Christmas, for most rural Mozambicans, isn’t any more special than any other time of year. So when these Unique Christmas Gifts were handed out in March to orphan children in a local church orphan program, they weren’t disappointed at the timing at all…they were thrilled! Heather and Rick took on the job of purchasing, preparing and delivering the gifts. Click here to read her blog post about the event. Nat and Salena, who both served and met each other at the mission a few years back, returned for a visit and short term of service last month. They got involved in this project (as well as others) and did a post related to the Orphan Gift Pack distribution as well. You can check their blog by clicking here.
A warm, heart-felt thanks to all you who contributed to this Unique Christmas Gift item to make this possible!
Back to our current Canada experience:
Roger's Pass, Canadian Rockies
Somehow I expected to see more green grass and flowers when we got to B.C., since it’s the end of March, but it's been a long, cold winter and the scene most everywhere was either snow white, mud brown, or a combination of the two. Except of course for the mountain peaks, which are stunning year round.
Here’s a shot of the mounds of snow at Roger’s Pass. This has been melting for awhile so I’m sure it was much higher than this. When there is no snow, you can walk straight across flat pavement from this parking lot into the lodge beyond.
A top priority whenever we come home is to find a vehicle to use, and this time a very kind uncle of mine gave us his 1992 Acura. Here, Dwight and dad are doing a few last minute under-the-hood checks before we head out on our 10 hour trip (through the Rocky Mountains and across some prairie) to Edmonton.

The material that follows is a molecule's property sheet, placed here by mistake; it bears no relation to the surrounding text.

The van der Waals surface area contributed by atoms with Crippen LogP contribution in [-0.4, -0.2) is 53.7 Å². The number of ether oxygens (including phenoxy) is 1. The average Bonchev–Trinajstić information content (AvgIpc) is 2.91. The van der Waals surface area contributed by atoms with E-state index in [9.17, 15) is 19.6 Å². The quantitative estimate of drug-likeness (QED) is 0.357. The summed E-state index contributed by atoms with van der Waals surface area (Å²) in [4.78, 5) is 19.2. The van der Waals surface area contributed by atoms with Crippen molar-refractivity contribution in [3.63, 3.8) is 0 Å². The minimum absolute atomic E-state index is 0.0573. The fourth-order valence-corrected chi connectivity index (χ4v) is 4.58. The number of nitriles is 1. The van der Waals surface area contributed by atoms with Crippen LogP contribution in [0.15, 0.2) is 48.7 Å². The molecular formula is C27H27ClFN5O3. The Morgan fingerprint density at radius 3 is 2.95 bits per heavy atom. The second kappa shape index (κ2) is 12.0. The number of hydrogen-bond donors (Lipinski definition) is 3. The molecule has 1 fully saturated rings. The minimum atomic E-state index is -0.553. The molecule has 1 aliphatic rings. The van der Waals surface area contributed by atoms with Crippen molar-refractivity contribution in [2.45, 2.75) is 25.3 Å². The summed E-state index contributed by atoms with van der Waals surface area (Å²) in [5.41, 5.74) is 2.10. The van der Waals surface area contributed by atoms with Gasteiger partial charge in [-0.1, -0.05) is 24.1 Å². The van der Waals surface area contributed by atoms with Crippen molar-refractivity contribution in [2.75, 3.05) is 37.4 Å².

We got a late start on our trip so ended up only arriving home at 1:30 a.m. We were very tired but very glad to see our kids again! Dwight's folks worked hard to set up a bedroom (by hanging a dividing curtain) for us in the small front room in the basement since our old bedroom is now occupied by our son. It's very comfy and I can't help but joke that it feels like we sleep in the "holy of holies".
An unexpected perk of being home was that we got to attend an engineering project presentation event that our son, Russell, participated in today at the University of Alberta. His group engineered a Curling Stone Speedometer and there's a good chance the unit may go into production for retail. I was a very proud mom as I sat and watched the presentation. Most of it was electrical engineering mumbo jumbo to me, but what was crystal clear in my mind as I watched was the fact that no matter how small your steps may be--even if the resources for your task are scarce indeed--if you consistently work toward a goal, you can reach it. Crystal clear also were the memories of coaxing said son to stay focused on his studies (instead of playing on computer or making back-yard fireworks displays) while homeschooling in the Mozambican bush so he could one day attend university.
Russell and his group doing the presentation of their project and fielding questions.
I will leave you with this teensy reminder that spring is, in fact, on its way regardless of how slow it is in coming.
Crocuses in mom's flower bed in B.C.